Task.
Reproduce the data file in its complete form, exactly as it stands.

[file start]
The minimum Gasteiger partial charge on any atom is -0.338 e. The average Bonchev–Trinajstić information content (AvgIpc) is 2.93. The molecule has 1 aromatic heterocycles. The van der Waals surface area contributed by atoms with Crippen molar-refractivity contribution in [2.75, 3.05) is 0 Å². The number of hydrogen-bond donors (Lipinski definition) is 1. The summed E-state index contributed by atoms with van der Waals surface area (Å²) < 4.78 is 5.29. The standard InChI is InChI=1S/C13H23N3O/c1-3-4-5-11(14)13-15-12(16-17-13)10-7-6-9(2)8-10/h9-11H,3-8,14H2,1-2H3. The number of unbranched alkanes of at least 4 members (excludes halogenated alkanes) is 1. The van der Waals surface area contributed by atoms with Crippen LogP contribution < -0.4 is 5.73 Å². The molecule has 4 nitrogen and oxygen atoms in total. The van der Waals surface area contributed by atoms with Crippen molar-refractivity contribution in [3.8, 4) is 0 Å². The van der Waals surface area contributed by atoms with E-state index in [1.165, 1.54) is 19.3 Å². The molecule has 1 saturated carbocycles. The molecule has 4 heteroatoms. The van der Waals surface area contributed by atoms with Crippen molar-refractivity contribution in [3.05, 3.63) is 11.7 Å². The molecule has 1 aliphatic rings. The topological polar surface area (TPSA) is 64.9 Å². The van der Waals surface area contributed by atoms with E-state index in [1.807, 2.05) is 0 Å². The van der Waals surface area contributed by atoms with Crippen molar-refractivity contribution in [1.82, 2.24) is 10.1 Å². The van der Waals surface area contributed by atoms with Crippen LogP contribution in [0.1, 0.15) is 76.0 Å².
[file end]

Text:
The minimum Gasteiger partial charge on any atom is -0.338 e. The average Bonchev–Trinajstić information content (AvgIpc) is 2.93. The molecule has 1 aromatic heterocycles. The van der Waals surface area contributed by atoms with Crippen molar-refractivity contribution in [2.75, 3.05) is 0 Å². The number of hydrogen-bond donors (Lipinski definition) is 1. The summed E-state index contributed by atoms with van der Waals surface area (Å²) < 4.78 is 5.29. The standard InChI is InChI=1S/C13H23N3O/c1-3-4-5-11(14)13-15-12(16-17-13)10-7-6-9(2)8-10/h9-11H,3-8,14H2,1-2H3. The number of unbranched alkanes of at least 4 members (excludes halogenated alkanes) is 1. The van der Waals surface area contributed by atoms with Crippen LogP contribution < -0.4 is 5.73 Å². The molecule has 4 nitrogen and oxygen atoms in total. The van der Waals surface area contributed by atoms with Crippen molar-refractivity contribution in [3.8, 4) is 0 Å². The van der Waals surface area contributed by atoms with E-state index in [1.165, 1.54) is 19.3 Å². The molecule has 1 saturated carbocycles. The molecule has 4 heteroatoms. The van der Waals surface area contributed by atoms with Crippen molar-refractivity contribution in [3.05, 3.63) is 11.7 Å². The molecule has 1 aliphatic rings. The topological polar surface area (TPSA) is 64.9 Å². The van der Waals surface area contributed by atoms with E-state index in [1.807, 2.05) is 0 Å². The van der Waals surface area contributed by atoms with Crippen molar-refractivity contribution in [1.82, 2.24) is 10.1 Å². The van der Waals surface area contributed by atoms with Crippen LogP contribution in [0.1, 0.15) is 76.0 Å².